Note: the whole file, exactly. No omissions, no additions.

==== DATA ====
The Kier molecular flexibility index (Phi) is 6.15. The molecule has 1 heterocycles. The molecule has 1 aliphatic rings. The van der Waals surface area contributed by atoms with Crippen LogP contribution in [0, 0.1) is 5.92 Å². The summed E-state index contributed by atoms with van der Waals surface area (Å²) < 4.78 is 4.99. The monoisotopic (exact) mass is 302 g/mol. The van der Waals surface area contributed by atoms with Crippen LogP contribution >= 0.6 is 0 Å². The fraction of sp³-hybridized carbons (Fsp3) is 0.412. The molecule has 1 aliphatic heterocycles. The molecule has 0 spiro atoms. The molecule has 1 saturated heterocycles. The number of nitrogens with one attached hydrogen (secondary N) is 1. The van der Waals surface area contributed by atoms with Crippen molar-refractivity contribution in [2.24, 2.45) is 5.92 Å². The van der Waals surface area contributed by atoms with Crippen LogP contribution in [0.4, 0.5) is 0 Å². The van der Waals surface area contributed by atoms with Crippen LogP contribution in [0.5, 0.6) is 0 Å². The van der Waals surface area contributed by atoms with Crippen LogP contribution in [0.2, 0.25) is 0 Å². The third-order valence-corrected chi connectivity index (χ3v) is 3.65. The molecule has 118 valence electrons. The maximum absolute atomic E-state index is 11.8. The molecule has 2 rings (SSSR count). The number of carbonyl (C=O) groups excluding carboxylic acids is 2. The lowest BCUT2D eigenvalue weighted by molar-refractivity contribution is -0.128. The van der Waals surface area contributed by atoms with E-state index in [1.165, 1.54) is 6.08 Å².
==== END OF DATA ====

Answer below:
The Kier molecular flexibility index (Phi) is 6.15. The molecule has 1 heterocycles. The molecule has 1 aliphatic rings. The van der Waals surface area contributed by atoms with Crippen LogP contribution in [0, 0.1) is 5.92 Å². The summed E-state index contributed by atoms with van der Waals surface area (Å²) < 4.78 is 4.99. The monoisotopic (exact) mass is 302 g/mol. The van der Waals surface area contributed by atoms with Crippen LogP contribution >= 0.6 is 0 Å². The fraction of sp³-hybridized carbons (Fsp3) is 0.412. The molecule has 1 aliphatic heterocycles. The molecule has 0 spiro atoms. The molecule has 1 saturated heterocycles. The number of nitrogens with one attached hydrogen (secondary N) is 1. The van der Waals surface area contributed by atoms with Crippen molar-refractivity contribution in [2.24, 2.45) is 5.92 Å². The van der Waals surface area contributed by atoms with Crippen LogP contribution in [0.4, 0.5) is 0 Å². The van der Waals surface area contributed by atoms with Crippen LogP contribution in [0.5, 0.6) is 0 Å². The van der Waals surface area contributed by atoms with Crippen LogP contribution in [0.2, 0.25) is 0 Å². The third-order valence-corrected chi connectivity index (χ3v) is 3.65. The molecule has 118 valence electrons. The maximum absolute atomic E-state index is 11.8. The molecule has 2 rings (SSSR count). The number of carbonyl (C=O) groups excluding carboxylic acids is 2. The lowest BCUT2D eigenvalue weighted by molar-refractivity contribution is -0.128. The van der Waals surface area contributed by atoms with E-state index in [1.165, 1.54) is 6.08 Å².